World 1-1 is considered to be the most iconic opening in the history of video games. It is a perfect example of Super Mario Bros.’ pure and simple ingredients, and its tight yet pleasing gameplay — run, jump, smash and squash.
Being the first entry in the astronomically successful Super Mario franchise, the game carries something far greater compared to the cult status. It was the top-selling video game ever for around three decades and has been serving as a basis for innumerable world-record “speedrun” attempts.
After 36 years of its release, a new player has joined the fun at present. A research group from the University of Maryland has developed a 3D-printed soft robotic hand that is sufficiently dexterous to play World 1-1 — and win.
The target of the field of soft robotics is to create new kinds of flexible, inflatable robots powered by air or water instead of electricity. Their intrinsic safety and adaptability imply that they could be ideally suited for prosthetic or biomedical devices. However, regulating the fluids that make them move has conventionally been a challenge.
Under the guidance of Ryan D Sochol, a mechanical engineer, the team worked on a new project and was able to address that problem by 3D printing completely assembled soft robots with integrated fluidic circuits in one step. The method was made viable with the help of Polyjet 3D printing, which has the ability to print layers of various multi-material “inks” on top of each other to make diverse material properties throughout an object.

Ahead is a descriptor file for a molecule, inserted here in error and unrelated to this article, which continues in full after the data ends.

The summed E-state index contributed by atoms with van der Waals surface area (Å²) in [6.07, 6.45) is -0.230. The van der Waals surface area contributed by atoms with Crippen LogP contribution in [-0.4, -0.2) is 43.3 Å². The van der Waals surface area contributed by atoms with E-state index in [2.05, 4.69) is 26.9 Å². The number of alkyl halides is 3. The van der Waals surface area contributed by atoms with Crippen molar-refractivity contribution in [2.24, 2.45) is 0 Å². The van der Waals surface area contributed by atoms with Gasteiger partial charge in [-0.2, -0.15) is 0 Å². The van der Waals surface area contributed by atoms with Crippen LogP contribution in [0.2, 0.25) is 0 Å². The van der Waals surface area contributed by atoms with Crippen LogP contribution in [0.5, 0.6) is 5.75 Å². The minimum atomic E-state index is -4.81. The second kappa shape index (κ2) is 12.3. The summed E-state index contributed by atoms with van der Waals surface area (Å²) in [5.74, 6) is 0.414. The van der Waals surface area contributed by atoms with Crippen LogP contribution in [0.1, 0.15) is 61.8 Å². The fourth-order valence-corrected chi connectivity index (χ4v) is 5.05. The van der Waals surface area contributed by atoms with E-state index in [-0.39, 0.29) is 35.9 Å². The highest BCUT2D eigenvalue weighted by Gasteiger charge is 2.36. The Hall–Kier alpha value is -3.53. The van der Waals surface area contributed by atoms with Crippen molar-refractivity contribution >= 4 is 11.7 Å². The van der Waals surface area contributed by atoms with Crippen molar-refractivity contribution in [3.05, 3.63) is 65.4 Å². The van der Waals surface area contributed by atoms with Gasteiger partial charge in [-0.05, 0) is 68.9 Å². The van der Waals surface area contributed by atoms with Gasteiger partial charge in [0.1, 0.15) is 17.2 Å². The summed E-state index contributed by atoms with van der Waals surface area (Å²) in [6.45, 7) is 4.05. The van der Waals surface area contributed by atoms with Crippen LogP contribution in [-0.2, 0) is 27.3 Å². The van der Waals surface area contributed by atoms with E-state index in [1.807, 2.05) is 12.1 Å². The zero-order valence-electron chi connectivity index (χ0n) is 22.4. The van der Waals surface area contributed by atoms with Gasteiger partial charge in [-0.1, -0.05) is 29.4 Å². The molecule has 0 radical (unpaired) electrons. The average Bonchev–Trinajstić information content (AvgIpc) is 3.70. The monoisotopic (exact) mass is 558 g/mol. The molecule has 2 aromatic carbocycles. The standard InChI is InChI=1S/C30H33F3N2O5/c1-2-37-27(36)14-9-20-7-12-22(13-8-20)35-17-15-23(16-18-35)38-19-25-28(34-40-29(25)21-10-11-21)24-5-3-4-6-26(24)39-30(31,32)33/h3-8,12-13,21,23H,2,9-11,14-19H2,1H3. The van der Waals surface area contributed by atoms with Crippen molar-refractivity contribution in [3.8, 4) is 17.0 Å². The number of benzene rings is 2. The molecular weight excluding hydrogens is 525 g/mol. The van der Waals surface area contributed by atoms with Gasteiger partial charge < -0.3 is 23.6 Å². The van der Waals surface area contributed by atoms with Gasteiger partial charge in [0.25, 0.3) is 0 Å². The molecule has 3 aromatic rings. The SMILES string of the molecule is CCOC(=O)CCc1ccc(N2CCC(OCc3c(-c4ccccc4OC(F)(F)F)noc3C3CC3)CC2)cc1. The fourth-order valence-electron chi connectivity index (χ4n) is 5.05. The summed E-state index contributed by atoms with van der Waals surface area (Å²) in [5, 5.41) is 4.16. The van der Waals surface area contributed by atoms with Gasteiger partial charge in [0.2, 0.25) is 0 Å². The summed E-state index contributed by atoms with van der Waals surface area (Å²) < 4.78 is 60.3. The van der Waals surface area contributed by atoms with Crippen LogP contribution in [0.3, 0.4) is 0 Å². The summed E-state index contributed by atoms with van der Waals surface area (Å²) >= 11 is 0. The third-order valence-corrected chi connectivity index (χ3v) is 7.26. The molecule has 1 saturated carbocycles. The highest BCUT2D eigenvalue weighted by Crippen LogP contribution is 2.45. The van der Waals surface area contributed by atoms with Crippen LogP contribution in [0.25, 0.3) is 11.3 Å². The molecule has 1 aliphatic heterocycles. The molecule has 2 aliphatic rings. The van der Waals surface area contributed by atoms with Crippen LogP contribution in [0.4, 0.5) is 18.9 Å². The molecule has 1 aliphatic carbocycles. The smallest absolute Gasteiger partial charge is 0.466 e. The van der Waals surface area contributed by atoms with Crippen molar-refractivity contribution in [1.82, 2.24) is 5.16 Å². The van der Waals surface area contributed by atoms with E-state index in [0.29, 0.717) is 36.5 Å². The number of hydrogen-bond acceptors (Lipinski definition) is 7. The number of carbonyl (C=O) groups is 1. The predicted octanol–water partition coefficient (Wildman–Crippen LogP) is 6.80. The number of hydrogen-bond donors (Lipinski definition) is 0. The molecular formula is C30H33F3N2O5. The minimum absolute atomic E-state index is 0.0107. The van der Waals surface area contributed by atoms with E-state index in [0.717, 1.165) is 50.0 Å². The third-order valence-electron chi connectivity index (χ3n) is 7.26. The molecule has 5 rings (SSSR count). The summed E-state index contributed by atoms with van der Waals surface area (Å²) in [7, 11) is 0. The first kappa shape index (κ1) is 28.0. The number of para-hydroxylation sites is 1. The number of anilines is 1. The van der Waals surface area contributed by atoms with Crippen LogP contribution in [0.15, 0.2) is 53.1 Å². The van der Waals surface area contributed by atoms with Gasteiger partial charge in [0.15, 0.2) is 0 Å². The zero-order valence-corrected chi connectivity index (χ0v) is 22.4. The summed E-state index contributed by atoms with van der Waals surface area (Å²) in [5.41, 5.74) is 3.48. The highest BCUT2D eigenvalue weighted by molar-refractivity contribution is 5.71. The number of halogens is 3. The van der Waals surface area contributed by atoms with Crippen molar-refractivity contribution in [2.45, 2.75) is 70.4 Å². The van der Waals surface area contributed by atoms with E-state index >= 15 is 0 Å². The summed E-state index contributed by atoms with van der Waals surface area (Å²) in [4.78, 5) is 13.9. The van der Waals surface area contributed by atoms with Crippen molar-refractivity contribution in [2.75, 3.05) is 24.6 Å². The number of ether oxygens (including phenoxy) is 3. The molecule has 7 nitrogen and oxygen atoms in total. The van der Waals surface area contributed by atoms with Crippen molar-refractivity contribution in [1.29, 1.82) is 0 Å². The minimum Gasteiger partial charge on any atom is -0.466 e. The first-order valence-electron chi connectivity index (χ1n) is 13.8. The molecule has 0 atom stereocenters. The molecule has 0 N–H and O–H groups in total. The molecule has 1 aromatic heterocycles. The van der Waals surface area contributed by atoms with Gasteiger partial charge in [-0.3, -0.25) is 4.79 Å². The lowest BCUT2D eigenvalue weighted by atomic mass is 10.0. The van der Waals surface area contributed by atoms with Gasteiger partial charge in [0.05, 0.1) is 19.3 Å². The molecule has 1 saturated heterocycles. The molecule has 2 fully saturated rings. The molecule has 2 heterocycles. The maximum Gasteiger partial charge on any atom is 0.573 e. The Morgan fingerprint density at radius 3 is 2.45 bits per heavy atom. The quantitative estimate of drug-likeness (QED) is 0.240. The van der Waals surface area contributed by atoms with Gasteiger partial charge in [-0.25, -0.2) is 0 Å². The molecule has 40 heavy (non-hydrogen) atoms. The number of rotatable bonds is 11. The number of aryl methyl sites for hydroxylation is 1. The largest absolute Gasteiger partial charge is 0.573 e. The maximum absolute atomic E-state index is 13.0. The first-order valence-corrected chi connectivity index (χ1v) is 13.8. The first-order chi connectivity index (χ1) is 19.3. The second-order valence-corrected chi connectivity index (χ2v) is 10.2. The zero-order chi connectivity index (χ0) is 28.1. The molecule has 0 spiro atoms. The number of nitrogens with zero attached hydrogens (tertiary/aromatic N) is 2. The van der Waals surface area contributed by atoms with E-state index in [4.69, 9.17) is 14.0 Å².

Previously, each finger of a soft robotic hand would typically need its own control line, which can limit portability and usefulness. But by 3D printing the soft robotic hand with our integrated fluidic transistors, it can play Nintendo based on just one pressure input.
Joshua Hubbard, Study Co-First Author, University of California
An integrated fluidic circuit was developed by the researchers that enabled the hand to function in response to the power of single control pressure. When low pressure is applied, the first finger presses the controller to make Mario walk, for instance. High pressure presses the button to make Mario jump.
The robotic hand is driven by a program that independently switches between off, low, medium and high pressures, thus being able to complete the first level in less than 90 seconds.
The illustration of the video is fun and eye-catching, but far from frivolous. The researchers took a decision to validate their plan by crossing the first level due to the fixed timing and level design of the game, and also because a single mistake can result in an instant “game over.” Playing Mario offers a specially challenging approach to assessing the performance of the soft robot.
The scientists are examining the use of their method for biomedical applications such as customizable prosthetics, surgical tools and rehabilitation devices. They have also made the work open-source, with the paper and design files available to anyone online.
We are freely sharing all of our design files so that anyone can readily download, modify on demand, and 3D print—whether with their own printer or through a printing service like us—all of the soft robots and fluidic circuit elements from our work.
Ryan D Sochol, Mechanical Engineer, University of Maryland
“It is our hope that this open-source 3D-printing strategy will broaden accessibility, dissemination, reproducibility, and adoption of soft robots with integrated fluidic circuits and, in turn, accelerate advancement in the field,” added Sochol.